September normally places defense ahead of offense

September 18, 2007 7:55 AM
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In September, it’s more likely that defenses are ahead of offenses in pro and college football.

This might not seem the case when you watch Oklahoma roll up 51 on Miami, or the Colts score 41 on the Saints opening night. Don’t forget that the Colts/Saints game went UNDER the total as the high-powered Saints offense, No. 1 in the pros last season, was totally out of sync.

In fact, the first week of the NFL season, UNDERS ruled by a whopping 11-5 edge. This is nothing new.

A year ago, UNDERS were 11-5 in the first NFL week. Quarterbacks need to develop timing with receivers. Offensive linemen have to learn to mesh on blocking schemes and pocket protection. All of that takes time, patience and practice. As we know, preseason doesn’t offer much time to practice as coaches are more concerned with keeping starters healthy than getting the offense finely tuned.

All of which makes another interesting year for sports bettors who play totals.

Last year, the OVERS had a slight edge of 25-19-1 in Weeks 3-4. Part of it is was that oddsmakers adjusted their lines based on what happened the previous week. Also, offenses began to mesh together better after Week 1. Certainly teams like the Bears, Falcons, Chiefs and Bucs hope so, after scoring a combined 15 points in the first week.

Another factor to keep in mind is that the NFL changed the rules a few years ago to aid the offense, outlawing the "horse collar tackle." That essentially was when a defensive player tackled the ball carrier by grabbing his shoulders, which is no longer legal. The league also enforced the 5-yard rule, which was designed to help wide receivers get downfield faster instead of being mugged at the line of scrimmage by linebackers and defensive backs.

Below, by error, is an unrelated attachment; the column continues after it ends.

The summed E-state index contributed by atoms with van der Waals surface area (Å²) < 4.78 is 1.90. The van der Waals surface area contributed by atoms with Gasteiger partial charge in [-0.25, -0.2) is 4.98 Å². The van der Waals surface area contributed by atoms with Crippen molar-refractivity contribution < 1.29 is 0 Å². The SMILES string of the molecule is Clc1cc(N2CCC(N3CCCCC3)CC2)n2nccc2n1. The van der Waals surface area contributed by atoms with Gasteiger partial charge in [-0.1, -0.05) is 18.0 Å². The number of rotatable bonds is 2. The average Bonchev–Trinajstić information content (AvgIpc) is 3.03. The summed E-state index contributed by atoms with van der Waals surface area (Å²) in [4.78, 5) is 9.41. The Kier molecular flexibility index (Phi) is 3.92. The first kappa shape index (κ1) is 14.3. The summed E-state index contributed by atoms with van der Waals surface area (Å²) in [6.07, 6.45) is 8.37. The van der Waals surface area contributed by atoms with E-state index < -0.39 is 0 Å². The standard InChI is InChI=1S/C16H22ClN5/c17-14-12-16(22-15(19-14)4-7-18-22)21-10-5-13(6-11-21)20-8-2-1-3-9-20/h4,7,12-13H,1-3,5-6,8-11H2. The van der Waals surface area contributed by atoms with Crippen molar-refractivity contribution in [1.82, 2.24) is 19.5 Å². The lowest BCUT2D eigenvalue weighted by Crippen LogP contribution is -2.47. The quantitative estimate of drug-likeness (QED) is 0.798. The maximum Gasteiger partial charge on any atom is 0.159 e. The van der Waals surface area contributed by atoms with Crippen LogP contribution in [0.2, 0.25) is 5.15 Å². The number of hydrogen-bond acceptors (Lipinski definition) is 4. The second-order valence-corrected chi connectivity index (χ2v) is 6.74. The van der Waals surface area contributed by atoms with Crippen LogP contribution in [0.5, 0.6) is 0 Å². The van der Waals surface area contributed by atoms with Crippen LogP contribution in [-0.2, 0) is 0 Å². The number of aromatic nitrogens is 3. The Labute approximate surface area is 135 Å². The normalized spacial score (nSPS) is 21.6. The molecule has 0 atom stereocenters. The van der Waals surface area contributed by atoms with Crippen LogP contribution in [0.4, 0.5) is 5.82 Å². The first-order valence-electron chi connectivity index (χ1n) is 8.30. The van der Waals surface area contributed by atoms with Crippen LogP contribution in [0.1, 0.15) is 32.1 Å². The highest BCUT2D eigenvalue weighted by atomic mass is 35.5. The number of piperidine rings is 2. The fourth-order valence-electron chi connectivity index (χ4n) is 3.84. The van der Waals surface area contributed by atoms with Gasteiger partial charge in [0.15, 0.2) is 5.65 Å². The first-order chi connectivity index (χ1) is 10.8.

A defensive player can still bump the wideouts when the ball is snapped, but has to be careful not to after the offensive player advances five yards past the line of scrimmage. Otherwise, a penalty will be enforced.

It’s not easy being a defensive player in the pros anymore! Passing yardage and scoring did increase during the 2004 season when those rules were enforced. In fact, during that season the UNDERS were 43-27 the first five weeks of the season, but the OVERS were 92-71 from weeks 7-17.

Let’s face it: We’ve seen some truly putrid offense performances thus far. The Browns have all kinds of offensive line problems, averaging just 221 total yards at home (2.9 yards per rush) against the Steelers. They then traded starting QB Charlie Frye to Seattle. It was the first time in NFL history a QB had been dealt prior to Week 2 after starting in Week 1!

”¡ The Ravens turned the ball over 6 times in a sloppy Monday night loss to the Bengals.

”¡ Joey Harrington showed why he’s with his third team as the Falcons scored just 3 points at Minnesota.

”¡ The St. Louis Rams, with the No. 11 offense in the league last season, looked totally out of sync offensively (238 total yards) in a 27-13 home loss to Carolina.

”¡ The Jacksonville Jaguars spent all of preseason throwing the football because they have a new offensive coordinator in Dirk Koetter. He is trying to open up the offense, but it’s clear you can’t do it overnight. The Jaguars scored just 10 points in the opener against a Tennessee defense that was dead last in the league in 2006.

The Jaguars changed their quarterback, offensive coordinator, quarterback coach, wide receiver coach and special teams coach since the end of last season. Still they had some of the same problems that plagued them at the end of last year.

Bottom line: Keep a close tab on yardage and totals in September and early October. A lack of scoring and UNDERS can surface early in the season, but that can change when the offenses begin to get click.